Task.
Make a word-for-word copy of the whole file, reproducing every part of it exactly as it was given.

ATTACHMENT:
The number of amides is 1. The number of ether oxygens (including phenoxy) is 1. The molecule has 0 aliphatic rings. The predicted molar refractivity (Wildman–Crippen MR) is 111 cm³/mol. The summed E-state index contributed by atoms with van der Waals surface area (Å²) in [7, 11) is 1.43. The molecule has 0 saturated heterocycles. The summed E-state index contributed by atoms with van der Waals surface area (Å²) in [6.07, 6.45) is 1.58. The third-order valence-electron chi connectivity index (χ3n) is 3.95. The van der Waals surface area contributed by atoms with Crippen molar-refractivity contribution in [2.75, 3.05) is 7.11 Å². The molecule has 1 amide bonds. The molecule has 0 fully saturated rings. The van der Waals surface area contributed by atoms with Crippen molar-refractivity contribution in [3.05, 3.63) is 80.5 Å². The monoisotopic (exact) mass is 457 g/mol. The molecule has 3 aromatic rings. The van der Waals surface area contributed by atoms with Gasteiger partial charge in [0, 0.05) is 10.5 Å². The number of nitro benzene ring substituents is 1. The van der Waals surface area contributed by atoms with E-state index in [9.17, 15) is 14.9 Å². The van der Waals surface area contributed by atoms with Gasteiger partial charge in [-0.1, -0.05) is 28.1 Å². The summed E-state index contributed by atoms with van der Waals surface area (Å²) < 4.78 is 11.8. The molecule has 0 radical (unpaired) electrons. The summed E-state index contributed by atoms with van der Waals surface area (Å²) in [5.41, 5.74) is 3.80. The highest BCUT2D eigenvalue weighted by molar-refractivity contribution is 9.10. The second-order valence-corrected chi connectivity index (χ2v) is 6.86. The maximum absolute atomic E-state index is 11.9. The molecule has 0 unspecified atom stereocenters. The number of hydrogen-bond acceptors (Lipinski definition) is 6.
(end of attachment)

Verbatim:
The number of amides is 1. The number of ether oxygens (including phenoxy) is 1. The molecule has 0 aliphatic rings. The predicted molar refractivity (Wildman–Crippen MR) is 111 cm³/mol. The summed E-state index contributed by atoms with van der Waals surface area (Å²) in [7, 11) is 1.43. The molecule has 0 saturated heterocycles. The summed E-state index contributed by atoms with van der Waals surface area (Å²) in [6.07, 6.45) is 1.58. The third-order valence-electron chi connectivity index (χ3n) is 3.95. The van der Waals surface area contributed by atoms with Crippen molar-refractivity contribution in [2.75, 3.05) is 7.11 Å². The molecule has 1 amide bonds. The molecule has 0 fully saturated rings. The van der Waals surface area contributed by atoms with Crippen molar-refractivity contribution in [3.05, 3.63) is 80.5 Å². The monoisotopic (exact) mass is 457 g/mol. The molecule has 3 aromatic rings. The van der Waals surface area contributed by atoms with Gasteiger partial charge in [0, 0.05) is 10.5 Å². The number of nitro benzene ring substituents is 1. The van der Waals surface area contributed by atoms with E-state index in [9.17, 15) is 14.9 Å². The van der Waals surface area contributed by atoms with Gasteiger partial charge in [-0.1, -0.05) is 28.1 Å². The summed E-state index contributed by atoms with van der Waals surface area (Å²) < 4.78 is 11.8. The molecule has 0 radical (unpaired) electrons. The summed E-state index contributed by atoms with van der Waals surface area (Å²) in [5.41, 5.74) is 3.80. The highest BCUT2D eigenvalue weighted by molar-refractivity contribution is 9.10. The second-order valence-corrected chi connectivity index (χ2v) is 6.86. The maximum absolute atomic E-state index is 11.9. The molecule has 0 unspecified atom stereocenters. The number of hydrogen-bond acceptors (Lipinski definition) is 6.